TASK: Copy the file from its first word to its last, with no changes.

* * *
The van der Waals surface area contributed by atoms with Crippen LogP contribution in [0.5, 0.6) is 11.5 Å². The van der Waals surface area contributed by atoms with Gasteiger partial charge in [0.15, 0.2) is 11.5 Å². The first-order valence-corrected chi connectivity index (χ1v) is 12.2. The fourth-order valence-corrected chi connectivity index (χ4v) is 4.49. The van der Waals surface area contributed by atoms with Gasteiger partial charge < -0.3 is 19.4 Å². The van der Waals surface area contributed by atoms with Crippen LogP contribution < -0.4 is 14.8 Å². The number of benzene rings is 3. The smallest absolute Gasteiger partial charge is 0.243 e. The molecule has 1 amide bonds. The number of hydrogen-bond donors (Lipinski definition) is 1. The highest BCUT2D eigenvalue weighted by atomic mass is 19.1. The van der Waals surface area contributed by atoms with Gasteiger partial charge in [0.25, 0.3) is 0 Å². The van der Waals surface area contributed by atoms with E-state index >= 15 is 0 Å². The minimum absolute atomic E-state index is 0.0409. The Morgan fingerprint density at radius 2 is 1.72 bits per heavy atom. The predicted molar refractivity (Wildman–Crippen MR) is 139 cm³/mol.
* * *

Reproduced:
The van der Waals surface area contributed by atoms with Crippen LogP contribution in [0.5, 0.6) is 11.5 Å². The van der Waals surface area contributed by atoms with Gasteiger partial charge in [0.15, 0.2) is 11.5 Å². The first-order valence-corrected chi connectivity index (χ1v) is 12.2. The fourth-order valence-corrected chi connectivity index (χ4v) is 4.49. The van der Waals surface area contributed by atoms with Gasteiger partial charge < -0.3 is 19.4 Å². The van der Waals surface area contributed by atoms with Crippen LogP contribution < -0.4 is 14.8 Å². The number of benzene rings is 3. The smallest absolute Gasteiger partial charge is 0.243 e. The molecule has 1 amide bonds. The number of hydrogen-bond donors (Lipinski definition) is 1. The highest BCUT2D eigenvalue weighted by atomic mass is 19.1. The van der Waals surface area contributed by atoms with Gasteiger partial charge in [0.25, 0.3) is 0 Å². The van der Waals surface area contributed by atoms with E-state index >= 15 is 0 Å². The minimum absolute atomic E-state index is 0.0409. The Morgan fingerprint density at radius 2 is 1.72 bits per heavy atom. The predicted molar refractivity (Wildman–Crippen MR) is 139 cm³/mol.